The biochemical basis of signal initiation and propogation, its fine tuning and stabilization that imparts during phenotypic changes.
We are interested in understanding how T lymphocytes, central actors of adaptive immune responses, become activated when they encounter foreign substances. Towards this goal, we dissect the molecular mechanisms of the signals received by T lymphocytes that underlie this process. We study how intracellular signals are generated, propagated, regulated and stored to promote cellular proliferation and differentiation.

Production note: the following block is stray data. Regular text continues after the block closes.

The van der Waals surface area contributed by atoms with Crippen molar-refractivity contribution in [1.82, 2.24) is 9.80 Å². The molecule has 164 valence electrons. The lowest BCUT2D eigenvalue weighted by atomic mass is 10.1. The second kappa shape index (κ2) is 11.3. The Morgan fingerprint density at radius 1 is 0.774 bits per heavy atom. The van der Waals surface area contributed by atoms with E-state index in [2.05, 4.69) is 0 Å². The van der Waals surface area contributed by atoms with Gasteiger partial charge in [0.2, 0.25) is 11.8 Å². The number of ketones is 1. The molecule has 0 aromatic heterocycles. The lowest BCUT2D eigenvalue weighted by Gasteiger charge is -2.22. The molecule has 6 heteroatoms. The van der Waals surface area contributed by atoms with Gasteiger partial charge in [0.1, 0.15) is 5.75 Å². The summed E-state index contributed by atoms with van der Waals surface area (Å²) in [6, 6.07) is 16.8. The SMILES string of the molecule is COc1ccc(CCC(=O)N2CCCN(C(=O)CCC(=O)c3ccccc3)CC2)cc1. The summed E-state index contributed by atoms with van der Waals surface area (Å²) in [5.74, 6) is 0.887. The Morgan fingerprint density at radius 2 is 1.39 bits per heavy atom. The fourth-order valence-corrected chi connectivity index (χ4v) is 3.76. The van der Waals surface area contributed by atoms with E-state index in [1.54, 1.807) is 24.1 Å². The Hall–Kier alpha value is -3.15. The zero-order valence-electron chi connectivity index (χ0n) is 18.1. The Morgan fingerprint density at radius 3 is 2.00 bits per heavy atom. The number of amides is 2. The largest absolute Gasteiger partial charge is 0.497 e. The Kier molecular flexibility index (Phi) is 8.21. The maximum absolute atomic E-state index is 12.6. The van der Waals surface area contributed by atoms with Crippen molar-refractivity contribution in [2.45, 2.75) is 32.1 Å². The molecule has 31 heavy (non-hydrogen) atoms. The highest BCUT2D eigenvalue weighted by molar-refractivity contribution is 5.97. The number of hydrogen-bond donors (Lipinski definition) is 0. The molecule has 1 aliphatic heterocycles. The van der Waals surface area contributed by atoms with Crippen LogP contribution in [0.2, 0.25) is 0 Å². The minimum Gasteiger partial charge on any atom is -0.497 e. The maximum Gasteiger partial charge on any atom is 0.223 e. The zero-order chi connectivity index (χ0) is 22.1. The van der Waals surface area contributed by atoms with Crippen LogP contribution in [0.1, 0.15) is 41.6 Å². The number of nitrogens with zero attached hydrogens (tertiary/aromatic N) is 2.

To investigate the mechanism of T cell activation, we employ state-of-the-art quantitative mass spectrometry-based proteomics and integrate this approach with in vitro and in vivo genetic manipulation, including siRNA and mutant mouse strains and pharmacological tools.
TCR signal transduction: regulation of Lck activity and TCR triggering mechanism
Architecture and regulation of the TCR 'signalosome'
Role of protein arginine methylation in T cell activation, proliferation and differentiation
Click here for details of project available through 4 year DPhil Departmental Studentship Competition 2013